The Home Stretch
On Nov. 19, Brown-Eyed Girl arrived at Cabo Riviera Marina, and her crew discovered yet another benefit of small-boat cruising. Access.
The log notes a very narrow channel. Only Brown-Eyed Girl and another participating boat got in, while the others cruised on, leaving the handful of boaters ashore to enjoy a party designed for 150 people. “It was a great party, with mariachis, food and drink. We were treated like royalty.”
“A panga driver convinced us to try it, so we ran in,” Bruntsch says. “We got our outdrive up, but we did suck in a little sand.”
“The boat draws just 24 inches, so that’s a big advantage to being small,” Lucore concurs, and then Hunt adds, “You hardly need a tender. You can just back up to a beach and jump off as long as there’s no surf.”
After tightening the oil pan bolts again, the crew left Cabo Riviera on Nov. 20, bound for Bahía de Los Sueños. The log notes, “Blue water, 84 degrees, went swimming … wine, cheese and tuna pate on the poop deck...tropical clouds, smooth water.” A final snafu dogged the crew the day they were due to arrive at CostaBaja Marina on La Paz’s Pichilingue Peninsula. After the engine overheated, they discovered the alternator belts weren’t turning. The pulley brackets were broken. So the water pump wasn’t working either, and they were dead in the water.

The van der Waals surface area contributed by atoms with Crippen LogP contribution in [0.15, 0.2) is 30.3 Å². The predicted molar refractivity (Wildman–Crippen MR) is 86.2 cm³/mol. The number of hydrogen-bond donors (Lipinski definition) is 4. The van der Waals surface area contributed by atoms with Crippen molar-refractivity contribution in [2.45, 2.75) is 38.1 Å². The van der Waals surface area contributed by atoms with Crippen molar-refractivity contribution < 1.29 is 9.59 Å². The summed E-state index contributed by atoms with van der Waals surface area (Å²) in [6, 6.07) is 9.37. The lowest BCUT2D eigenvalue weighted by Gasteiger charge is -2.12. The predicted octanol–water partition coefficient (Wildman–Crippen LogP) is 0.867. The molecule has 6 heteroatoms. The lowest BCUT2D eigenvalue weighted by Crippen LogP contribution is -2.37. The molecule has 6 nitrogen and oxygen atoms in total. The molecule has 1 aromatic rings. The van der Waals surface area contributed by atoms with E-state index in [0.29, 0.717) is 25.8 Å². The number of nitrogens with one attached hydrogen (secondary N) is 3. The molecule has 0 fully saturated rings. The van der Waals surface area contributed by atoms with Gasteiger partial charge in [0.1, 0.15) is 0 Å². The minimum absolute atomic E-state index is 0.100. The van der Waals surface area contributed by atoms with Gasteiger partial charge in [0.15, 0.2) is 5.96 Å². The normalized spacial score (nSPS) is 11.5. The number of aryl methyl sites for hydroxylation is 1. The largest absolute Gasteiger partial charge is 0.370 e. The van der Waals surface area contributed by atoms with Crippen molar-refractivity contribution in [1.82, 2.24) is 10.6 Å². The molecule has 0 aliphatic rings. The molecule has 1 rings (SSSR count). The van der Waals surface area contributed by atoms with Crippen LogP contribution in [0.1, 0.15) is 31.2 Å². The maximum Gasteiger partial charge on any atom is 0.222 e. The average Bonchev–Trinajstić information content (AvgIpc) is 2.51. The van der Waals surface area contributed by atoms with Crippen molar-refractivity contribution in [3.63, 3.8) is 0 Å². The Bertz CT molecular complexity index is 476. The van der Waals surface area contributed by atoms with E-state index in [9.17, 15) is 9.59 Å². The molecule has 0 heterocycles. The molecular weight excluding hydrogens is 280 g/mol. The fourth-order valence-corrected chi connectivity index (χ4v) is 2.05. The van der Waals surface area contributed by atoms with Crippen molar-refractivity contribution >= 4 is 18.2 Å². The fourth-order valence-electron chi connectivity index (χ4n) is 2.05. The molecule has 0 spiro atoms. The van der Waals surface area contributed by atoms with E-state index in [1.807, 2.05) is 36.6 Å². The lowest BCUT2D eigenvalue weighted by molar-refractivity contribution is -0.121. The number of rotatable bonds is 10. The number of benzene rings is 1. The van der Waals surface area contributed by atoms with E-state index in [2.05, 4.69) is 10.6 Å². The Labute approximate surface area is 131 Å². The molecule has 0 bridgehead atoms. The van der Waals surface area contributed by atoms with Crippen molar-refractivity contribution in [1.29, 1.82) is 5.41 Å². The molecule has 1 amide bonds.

“I’m so proud of these guys,” Hunt says, glancing at his mates on the dock. “We didn’t drill for that. But one guy drove while the other two got it fixed.” And Brown-Eyed Girl made it to La Paz, where they are clearly enjoying the destination as much as they did the journey.
Later they would get to enjoy the final benefit of their little cruiser. They would get to drive home. (They had a trailer and tow vehicle waiting for them in La Paz that had been dropped off in advance.)
“It can be a slog going back north,” Hunt says of traveling back by water. “Instead of following seas and wind, you get it on the nose. It’s a huge advantage to trailer the boat back.”
The big lesson in all this: You can do a long-distance, offshore cruise with a small boat. You need all the necessary gear and parts, you need to have experience, and you need to have a reliable (and compatible) crew who has the time; but yes, regular guys can do this. No matter the size of their boat.